All of you out there who have been studying Japanese either by yourself or at school and feel confident, isn’t it about time that you challenge your skills by reading a long text in Japanese?
As someone currently employed as Japanese language teacher let me introduce to you some of the reading materials I would recommend based on your level.
For beginners and intermediate levels, who want to learn Japanese.
Tanoshi yomimono 55 Shokyu & Shochukyu - 55 Fun to read elementary and junior intermediate level texts (Publisher: Aruku)
This textbook consists of elementary and intermediate level texts found in Dekiru Nihongo but even those who have not used Dekiru Nihongo before can enjoy its contents. It is divided into two thematic sections, the first is for Living in Japan and the second is for Learning about Japan.
Learners can increase their vocabulary and expressions by using the basic scenarios of daily life in Japan found in the first section as reference. Additionally reading pamphlets, notice boards and drug labels is a great way to prepare for the JLPT reading comprehension exam.
The contents of the second section are designed to help the reader acquire knowledge about Japan. This part is loaded with hints that will help the reader learn about the unique aspects of Japanese culture and mannerisms and upgrade from barely being able to speak to being able to engage in error-free conversations without sounding impolite and to form amiable relationships. Finally the section also introduces some examples of Japanese comic storytelling known as Rakugo and ghost stories known as Kaidan thus giving the readers a chance to come in contact with the real Japanese culture.
For beginners and intermediate levels, who want to read an interesting story in Japanese.
Chumon no ooh ryoriten - The restaurant of many orders (Publisher: Shincho Bunko and others)
Chuumon no ooi ryoriten might be one of the stories written by the renowned Miyazawa Kenji but it’s easy to understand and overflows with humor. Its illustrated version as a children’s book is also very popular. The story might be short in length but has pretty good punch lines and offers those who have finished reading it and understood its appeal a sense of accomplishment.
Finally for many readers this is the story that introduced them to Miyazawa Kenji’s other works.
For intermediate and advanced levels, who want to learn about Japan.
Iwata san: Iwata Satoru wa konna koto wo hanashite ita. - Iwata-san: The sayings of Iwata Satoru (Publisher: Hobonichi Books)
This book is a collection of things Iwata Satoru the late president of Nintendo has talked about. It is written in conversational Japanese and it’s perfect for those who have reached the point of wanting to understand discussions in Japanese more.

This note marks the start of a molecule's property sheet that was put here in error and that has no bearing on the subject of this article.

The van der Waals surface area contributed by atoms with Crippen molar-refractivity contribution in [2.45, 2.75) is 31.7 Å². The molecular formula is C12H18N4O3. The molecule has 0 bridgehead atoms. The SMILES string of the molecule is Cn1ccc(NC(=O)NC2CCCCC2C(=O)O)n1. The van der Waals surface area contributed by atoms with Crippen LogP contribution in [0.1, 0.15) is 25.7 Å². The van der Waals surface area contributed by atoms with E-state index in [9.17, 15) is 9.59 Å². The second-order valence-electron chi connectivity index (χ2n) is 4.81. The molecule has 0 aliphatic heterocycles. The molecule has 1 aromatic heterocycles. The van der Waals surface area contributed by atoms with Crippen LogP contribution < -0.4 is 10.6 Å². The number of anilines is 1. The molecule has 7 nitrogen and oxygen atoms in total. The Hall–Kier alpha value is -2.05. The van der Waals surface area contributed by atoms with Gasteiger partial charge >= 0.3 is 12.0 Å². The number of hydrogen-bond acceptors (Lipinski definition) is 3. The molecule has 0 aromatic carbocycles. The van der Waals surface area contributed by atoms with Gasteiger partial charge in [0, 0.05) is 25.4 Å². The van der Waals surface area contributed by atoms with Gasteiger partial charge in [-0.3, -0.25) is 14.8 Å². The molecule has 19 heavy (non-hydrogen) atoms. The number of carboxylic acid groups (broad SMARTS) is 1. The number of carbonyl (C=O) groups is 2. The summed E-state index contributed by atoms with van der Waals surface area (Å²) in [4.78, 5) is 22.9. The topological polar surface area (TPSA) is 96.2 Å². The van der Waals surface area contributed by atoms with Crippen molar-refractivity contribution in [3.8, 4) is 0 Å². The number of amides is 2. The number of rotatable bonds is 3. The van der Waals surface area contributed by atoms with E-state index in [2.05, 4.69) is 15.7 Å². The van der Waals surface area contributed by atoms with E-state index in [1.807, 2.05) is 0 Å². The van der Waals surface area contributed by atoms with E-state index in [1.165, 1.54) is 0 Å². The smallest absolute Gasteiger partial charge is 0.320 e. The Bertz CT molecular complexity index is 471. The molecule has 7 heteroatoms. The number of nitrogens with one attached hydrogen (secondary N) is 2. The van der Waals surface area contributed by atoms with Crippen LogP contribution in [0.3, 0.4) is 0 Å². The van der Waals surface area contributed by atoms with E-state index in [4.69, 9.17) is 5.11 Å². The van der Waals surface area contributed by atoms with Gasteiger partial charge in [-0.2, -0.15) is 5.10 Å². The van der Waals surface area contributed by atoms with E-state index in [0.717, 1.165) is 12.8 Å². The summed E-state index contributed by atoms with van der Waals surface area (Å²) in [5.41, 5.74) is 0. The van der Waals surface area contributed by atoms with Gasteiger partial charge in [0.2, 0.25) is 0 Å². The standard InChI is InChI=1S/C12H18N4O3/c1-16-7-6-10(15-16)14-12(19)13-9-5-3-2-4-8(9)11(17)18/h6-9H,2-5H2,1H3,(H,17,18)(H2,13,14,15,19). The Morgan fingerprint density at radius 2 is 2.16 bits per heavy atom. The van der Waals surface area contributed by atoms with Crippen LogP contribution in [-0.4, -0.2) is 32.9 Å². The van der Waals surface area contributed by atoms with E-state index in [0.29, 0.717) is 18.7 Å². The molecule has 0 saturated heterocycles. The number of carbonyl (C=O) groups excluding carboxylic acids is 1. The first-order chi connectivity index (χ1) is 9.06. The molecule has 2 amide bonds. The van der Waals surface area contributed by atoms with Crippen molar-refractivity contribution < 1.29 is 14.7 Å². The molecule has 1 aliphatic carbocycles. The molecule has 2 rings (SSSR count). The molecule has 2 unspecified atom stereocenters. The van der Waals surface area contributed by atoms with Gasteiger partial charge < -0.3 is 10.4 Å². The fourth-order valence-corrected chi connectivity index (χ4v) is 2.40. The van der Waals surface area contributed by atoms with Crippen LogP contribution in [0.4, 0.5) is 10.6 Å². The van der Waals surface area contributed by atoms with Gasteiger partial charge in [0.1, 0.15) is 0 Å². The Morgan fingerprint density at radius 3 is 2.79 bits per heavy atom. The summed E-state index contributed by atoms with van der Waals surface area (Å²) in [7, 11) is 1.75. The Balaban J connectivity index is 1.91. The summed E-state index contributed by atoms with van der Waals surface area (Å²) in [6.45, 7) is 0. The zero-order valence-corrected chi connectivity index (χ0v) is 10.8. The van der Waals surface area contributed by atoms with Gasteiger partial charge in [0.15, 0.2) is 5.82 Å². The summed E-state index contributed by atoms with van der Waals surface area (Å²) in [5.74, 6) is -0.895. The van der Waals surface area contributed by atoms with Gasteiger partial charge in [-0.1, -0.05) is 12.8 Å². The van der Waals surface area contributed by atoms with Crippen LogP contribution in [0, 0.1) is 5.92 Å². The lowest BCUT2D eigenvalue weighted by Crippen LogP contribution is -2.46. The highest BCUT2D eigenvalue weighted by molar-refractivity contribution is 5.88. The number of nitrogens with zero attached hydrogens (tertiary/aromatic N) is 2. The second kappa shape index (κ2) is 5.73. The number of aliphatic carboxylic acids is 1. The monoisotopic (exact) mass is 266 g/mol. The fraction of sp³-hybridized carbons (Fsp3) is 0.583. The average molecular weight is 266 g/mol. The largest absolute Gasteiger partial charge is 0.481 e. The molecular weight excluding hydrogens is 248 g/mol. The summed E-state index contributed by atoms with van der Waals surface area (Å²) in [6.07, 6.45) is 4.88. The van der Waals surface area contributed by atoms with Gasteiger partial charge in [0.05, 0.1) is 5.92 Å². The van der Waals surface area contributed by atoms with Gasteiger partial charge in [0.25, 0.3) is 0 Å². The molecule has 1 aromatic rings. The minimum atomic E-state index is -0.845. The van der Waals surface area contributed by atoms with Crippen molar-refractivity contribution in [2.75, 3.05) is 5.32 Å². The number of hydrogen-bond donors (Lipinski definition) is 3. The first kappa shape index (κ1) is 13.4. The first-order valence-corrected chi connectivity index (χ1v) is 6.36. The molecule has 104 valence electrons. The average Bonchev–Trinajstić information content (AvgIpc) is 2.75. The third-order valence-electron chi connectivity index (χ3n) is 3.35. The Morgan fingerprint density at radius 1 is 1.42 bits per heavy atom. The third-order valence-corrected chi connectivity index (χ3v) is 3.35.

Readers can get to know more about the personality, the way of thinking and the career of Iwata Satoru, a genius programmer who created many video games and produced game consoles such as Nintendo DS and Wii. Iwata has also been credited as the person who made game design Japan's main industry and there is no doubt that his sayings have been a matter of consideration and discussion regarding Japanese business nowadays.
For advanced level who want to grin at the same things Japanese people find amusing.
Shoto-shoto - Short Shorts by Hoshi Shinichi (Publisher: Shincho Bunko)
Hoshi Shinichi’s Shoto-shoto collection mesmerized readers who are now in their 50s and 60s in their youth and its appeal has not faded ever since it was first published. The short shorts are even shorter than short stories and easy to read; they also make the reader contemplate about their true meaning. The stories’ setting is appealing and their outcome will have the reader gasp in surprise and grin. They are also complex enough to even make Japanese readers tilt their heads in question.
Hoshi Shinichi was a prodigy who graduated from the University of Tokyo and penned more than a 1000 works. Although his works are too many to be categorized according to the reader’s preferences, they are mainly science fiction stories painting the near future that everyone can enjoy. It’s often said that you are recognized as a member of the society you live in if you come to understand the local sense of humor. This is why I would definitely recommend this book to all those whose Japanese is at an advanced level and wish to appreciate the things Japanese people find amusing.
So what do you think? Have you found any of the books above interesting? I would also suggest studying by translating Japanese texts. After all the best written material for getting to know about Japanese culture at the time are the ones written by Japanese authors. It’s like hitting two birds with a stone, so you should definitely take on the challenge!